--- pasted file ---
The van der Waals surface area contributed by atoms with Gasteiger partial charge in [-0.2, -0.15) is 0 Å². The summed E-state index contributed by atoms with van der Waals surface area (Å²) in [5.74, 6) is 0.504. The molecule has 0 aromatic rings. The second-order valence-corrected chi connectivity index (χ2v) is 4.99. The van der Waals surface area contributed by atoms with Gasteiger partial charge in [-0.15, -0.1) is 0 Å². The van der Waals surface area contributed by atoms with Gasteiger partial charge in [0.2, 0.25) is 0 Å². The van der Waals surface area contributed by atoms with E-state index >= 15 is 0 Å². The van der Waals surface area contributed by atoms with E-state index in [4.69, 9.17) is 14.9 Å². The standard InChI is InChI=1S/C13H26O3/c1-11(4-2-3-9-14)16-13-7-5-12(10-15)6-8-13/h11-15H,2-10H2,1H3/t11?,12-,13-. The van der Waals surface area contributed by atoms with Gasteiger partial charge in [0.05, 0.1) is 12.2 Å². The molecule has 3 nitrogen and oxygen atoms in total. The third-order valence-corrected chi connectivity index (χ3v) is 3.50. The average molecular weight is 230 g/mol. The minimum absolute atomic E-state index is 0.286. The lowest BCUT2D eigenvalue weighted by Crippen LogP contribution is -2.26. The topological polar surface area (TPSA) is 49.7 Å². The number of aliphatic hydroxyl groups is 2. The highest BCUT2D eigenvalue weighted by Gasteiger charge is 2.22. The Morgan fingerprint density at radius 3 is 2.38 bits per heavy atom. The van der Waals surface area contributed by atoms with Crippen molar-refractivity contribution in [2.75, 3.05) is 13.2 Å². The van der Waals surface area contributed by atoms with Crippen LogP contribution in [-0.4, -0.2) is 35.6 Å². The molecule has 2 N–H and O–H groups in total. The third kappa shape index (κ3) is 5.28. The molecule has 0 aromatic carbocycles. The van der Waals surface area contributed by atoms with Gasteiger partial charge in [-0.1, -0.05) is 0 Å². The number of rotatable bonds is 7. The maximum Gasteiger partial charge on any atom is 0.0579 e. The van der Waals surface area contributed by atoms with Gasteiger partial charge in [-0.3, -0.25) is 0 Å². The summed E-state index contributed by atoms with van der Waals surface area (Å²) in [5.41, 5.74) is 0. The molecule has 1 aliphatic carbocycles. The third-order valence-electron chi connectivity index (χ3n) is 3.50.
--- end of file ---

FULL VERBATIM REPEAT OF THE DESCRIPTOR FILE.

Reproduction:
The van der Waals surface area contributed by atoms with Gasteiger partial charge in [-0.2, -0.15) is 0 Å². The summed E-state index contributed by atoms with van der Waals surface area (Å²) in [5.74, 6) is 0.504. The molecule has 0 aromatic rings. The second-order valence-corrected chi connectivity index (χ2v) is 4.99. The van der Waals surface area contributed by atoms with Gasteiger partial charge in [-0.15, -0.1) is 0 Å². The van der Waals surface area contributed by atoms with Gasteiger partial charge in [0.2, 0.25) is 0 Å². The van der Waals surface area contributed by atoms with E-state index >= 15 is 0 Å². The van der Waals surface area contributed by atoms with E-state index in [4.69, 9.17) is 14.9 Å². The standard InChI is InChI=1S/C13H26O3/c1-11(4-2-3-9-14)16-13-7-5-12(10-15)6-8-13/h11-15H,2-10H2,1H3/t11?,12-,13-. The van der Waals surface area contributed by atoms with Gasteiger partial charge in [0.05, 0.1) is 12.2 Å². The molecule has 3 nitrogen and oxygen atoms in total. The third-order valence-corrected chi connectivity index (χ3v) is 3.50. The average molecular weight is 230 g/mol. The minimum absolute atomic E-state index is 0.286. The lowest BCUT2D eigenvalue weighted by Crippen LogP contribution is -2.26. The topological polar surface area (TPSA) is 49.7 Å². The number of aliphatic hydroxyl groups is 2. The highest BCUT2D eigenvalue weighted by Gasteiger charge is 2.22. The Morgan fingerprint density at radius 3 is 2.38 bits per heavy atom. The van der Waals surface area contributed by atoms with Crippen molar-refractivity contribution in [2.75, 3.05) is 13.2 Å². The van der Waals surface area contributed by atoms with Crippen LogP contribution in [-0.4, -0.2) is 35.6 Å². The molecule has 2 N–H and O–H groups in total. The third kappa shape index (κ3) is 5.28. The molecule has 0 aromatic carbocycles. The van der Waals surface area contributed by atoms with Gasteiger partial charge in [-0.1, -0.05) is 0 Å². The number of rotatable bonds is 7. The maximum Gasteiger partial charge on any atom is 0.0579 e. The van der Waals surface area contributed by atoms with Gasteiger partial charge in [-0.3, -0.25) is 0 Å². The summed E-state index contributed by atoms with van der Waals surface area (Å²) in [5.41, 5.74) is 0. The molecule has 1 aliphatic carbocycles. The third-order valence-electron chi connectivity index (χ3n) is 3.50.